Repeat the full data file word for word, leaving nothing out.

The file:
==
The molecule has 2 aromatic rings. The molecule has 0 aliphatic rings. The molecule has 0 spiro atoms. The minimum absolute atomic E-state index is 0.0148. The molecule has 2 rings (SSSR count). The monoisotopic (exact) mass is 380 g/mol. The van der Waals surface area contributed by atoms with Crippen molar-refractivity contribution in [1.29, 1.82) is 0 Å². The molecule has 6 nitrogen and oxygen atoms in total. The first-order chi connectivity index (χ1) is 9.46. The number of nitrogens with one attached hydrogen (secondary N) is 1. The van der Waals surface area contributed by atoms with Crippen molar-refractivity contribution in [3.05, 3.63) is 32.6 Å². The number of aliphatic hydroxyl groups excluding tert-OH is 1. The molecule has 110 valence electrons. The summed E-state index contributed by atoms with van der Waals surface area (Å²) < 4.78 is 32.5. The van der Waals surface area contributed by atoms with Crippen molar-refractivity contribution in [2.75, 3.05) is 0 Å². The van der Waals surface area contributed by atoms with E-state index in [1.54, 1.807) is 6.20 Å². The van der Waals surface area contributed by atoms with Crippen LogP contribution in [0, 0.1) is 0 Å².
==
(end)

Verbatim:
The molecule has 2 aromatic rings. The molecule has 0 aliphatic rings. The molecule has 0 spiro atoms. The minimum absolute atomic E-state index is 0.0148. The molecule has 2 rings (SSSR count). The monoisotopic (exact) mass is 380 g/mol. The van der Waals surface area contributed by atoms with Crippen molar-refractivity contribution in [1.29, 1.82) is 0 Å². The molecule has 6 nitrogen and oxygen atoms in total. The first-order chi connectivity index (χ1) is 9.46. The number of nitrogens with one attached hydrogen (secondary N) is 1. The van der Waals surface area contributed by atoms with Crippen molar-refractivity contribution in [3.05, 3.63) is 32.6 Å². The number of aliphatic hydroxyl groups excluding tert-OH is 1. The molecule has 110 valence electrons. The summed E-state index contributed by atoms with van der Waals surface area (Å²) < 4.78 is 32.5. The van der Waals surface area contributed by atoms with Crippen molar-refractivity contribution in [2.75, 3.05) is 0 Å². The van der Waals surface area contributed by atoms with E-state index in [1.54, 1.807) is 6.20 Å². The van der Waals surface area contributed by atoms with Crippen LogP contribution in [0, 0.1) is 0 Å².